They included India, Brazil, South Africa, Mexico, Egypt, Saudi Arabia, United Arab Emirates, Jordan, Qatar, Kuwait, Iraq, Pakistan, Singapore, Thailand, Malaysia, Indonesia and Cambodia. 24 countries voted against the move. Thus, if 93 countries had voted to oust Russia from the Human Rights Council, 82 countries did not.

International opinion was further divided on the November 2022 UN General Assembly calling on Russia to pay war reparations. 94 countries supported the Resolution but 73 abstained, including Brazil, India and South Africa, and 14 voted against.

As past record shows, numbers in the General Assembly do not really serve either as a barometer of international support to an issue or isolation or of a country’s international standing. For decades, similar resolutions in which the vast membership have voted overwhelmingly against Israel have neither solved the Arab-Israeli dispute nor led to Israel’s isolation.

To quote a recent example, in December 2023, 151 countries voted against Israel on a Resolution demanding “immediate humanitarian ceasefire” in Gaza but this and many earlier resolutions have not made any significant impact on how countries have conducted their bilateral relations with Israel. The world has dealt with Israel regardless of the rights and wrongs.

This Is Not An Era of War

No comment sums up the global reaction better than the comment made by Indian Prime Minister Narendra Modi to President Vladimir Putin at the SCO summit in Samarkand in September 2022. The comment was welcomed on both sides of the aisle.

India has abstained on resolutions in the UN Security Council and UN General Assembly against Russia except the one which argued against targeting civilians. In South Asia, countries were evenly divided, with four supporting the Resolution of 23rd February 2023 upholding the principles of the UN charter underlying a just and lasting peace in Ukraine (Afghanistan, Bhutan, the Maldives, and Nepal) and four abstaining (Bangladesh, India, Pakistan, and Sri Lanka).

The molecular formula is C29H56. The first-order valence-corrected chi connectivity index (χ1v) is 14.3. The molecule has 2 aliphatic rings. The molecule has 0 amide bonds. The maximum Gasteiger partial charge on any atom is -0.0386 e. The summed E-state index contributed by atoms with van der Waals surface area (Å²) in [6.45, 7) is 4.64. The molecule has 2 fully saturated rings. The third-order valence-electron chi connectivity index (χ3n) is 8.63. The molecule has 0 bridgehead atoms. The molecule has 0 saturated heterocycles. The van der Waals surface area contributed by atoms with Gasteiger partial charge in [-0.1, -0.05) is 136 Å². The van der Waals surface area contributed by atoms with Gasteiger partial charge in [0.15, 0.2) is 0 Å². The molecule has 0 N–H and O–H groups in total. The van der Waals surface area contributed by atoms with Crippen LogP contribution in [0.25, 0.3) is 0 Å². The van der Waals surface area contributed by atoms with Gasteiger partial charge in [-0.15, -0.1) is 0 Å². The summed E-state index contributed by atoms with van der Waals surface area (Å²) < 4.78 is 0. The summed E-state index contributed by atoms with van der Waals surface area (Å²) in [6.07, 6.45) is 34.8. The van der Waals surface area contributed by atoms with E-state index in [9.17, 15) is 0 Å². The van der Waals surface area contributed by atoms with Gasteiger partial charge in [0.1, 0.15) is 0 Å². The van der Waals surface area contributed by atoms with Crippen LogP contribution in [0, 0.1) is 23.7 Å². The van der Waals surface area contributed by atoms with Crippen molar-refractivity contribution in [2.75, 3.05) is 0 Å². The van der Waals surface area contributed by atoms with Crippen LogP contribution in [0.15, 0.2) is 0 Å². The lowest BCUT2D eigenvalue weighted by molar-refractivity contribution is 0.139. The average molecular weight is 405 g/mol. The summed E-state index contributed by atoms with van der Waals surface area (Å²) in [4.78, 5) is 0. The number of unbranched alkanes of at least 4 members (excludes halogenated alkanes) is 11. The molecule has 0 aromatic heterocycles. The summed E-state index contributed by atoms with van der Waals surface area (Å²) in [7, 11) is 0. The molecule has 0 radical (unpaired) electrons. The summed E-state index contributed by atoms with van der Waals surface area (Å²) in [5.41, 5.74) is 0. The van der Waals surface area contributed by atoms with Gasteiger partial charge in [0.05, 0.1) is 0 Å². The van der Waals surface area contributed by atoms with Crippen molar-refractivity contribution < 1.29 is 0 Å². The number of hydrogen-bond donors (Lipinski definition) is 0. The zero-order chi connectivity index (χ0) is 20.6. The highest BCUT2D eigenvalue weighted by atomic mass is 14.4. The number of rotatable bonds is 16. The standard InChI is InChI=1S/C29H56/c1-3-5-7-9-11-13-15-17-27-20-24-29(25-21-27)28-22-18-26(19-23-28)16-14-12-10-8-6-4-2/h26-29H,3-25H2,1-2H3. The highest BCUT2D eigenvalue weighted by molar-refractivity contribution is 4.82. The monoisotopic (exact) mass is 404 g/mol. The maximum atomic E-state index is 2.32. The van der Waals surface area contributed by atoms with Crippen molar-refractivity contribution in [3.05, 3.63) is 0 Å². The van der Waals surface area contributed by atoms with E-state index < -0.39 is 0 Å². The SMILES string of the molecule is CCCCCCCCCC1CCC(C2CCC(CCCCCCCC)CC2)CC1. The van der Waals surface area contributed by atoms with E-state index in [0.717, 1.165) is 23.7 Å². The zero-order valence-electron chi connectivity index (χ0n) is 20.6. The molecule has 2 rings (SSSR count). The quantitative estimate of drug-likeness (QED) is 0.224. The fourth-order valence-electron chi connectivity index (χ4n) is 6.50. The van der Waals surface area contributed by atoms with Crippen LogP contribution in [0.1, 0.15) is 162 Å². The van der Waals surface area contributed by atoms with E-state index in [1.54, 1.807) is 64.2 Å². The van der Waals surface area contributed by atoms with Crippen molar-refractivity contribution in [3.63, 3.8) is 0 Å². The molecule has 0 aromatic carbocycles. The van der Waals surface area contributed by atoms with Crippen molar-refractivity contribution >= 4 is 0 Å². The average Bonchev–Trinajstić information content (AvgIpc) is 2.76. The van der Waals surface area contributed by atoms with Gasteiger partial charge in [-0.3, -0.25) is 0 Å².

The Battle Between Democracy And Autocracy

Comments by President Biden within a month of the outbreak of the conflict in March 2022 in Poland framing the Ukraine War as the battle between democracy and autocracy were short lived in their currency. The world refused to see the conflict in binary terms. The characterisation had to be tempered and then withdrawn in the light of global pushback and even opposition from within the US political system.

Mainstream Republican Presidential candidates have questioned the US Administration’s Ukraine strategy. Today, the US Administration is faced with a moral crisis in dealing with Israel's retribution in Gaza after the October 7 terror attacks by Hamas.


The world’s reaction to the Ukraine conflict has been more nuanced and less monochromatic than what has been portrayed by mainstream media. Absolutist interpretations of the principles of international law have coexisted with regional and national reactions that have been specific to circumstances of individual countries.

The West has been able to weaponize normal inter-state activities, but it has not been able to demonise Russia in the eyes of the world. The “global street” has not bought into the “you are with us or against us” framework that it was subjected to during the Cold War. In addition, the Afghanistan crisis, and many others, were pushed out of the headlines and double standards in western media coverage to Israel’s response to the October 7 terrorist attack by Hamas are all evident.

The position India took on the Ukraine conflict is today gaining support. The conflict has to wind down with a return to diplomacy and dialogue.

This article has originally published n NatStrat, an independent, not-for-profit centre for research on strategic and security issues. *Pankaj Saran, former deputy national security adviser to Indian prime minister Narendra Modi and former Indian high commissioner in Bangladesh

8 IEDs, 2 Wireless Sets Seized From Terrorist Hideout In J&K's Rajouri

Officials said that the recovered material was in a highly rusted condition, indicating that the hideout was in use when terrorists were operating in the district before it was freed of militancy over two decades ago

Rajouri/Jammu: Security forces on Sunday busted a terrorist hideout in a village in Jammu and Kashmir’s Rajouri district, leading to the recovery of eight improvised explosive devices (IEDs), two wireless sets, and some ammunition, officials said.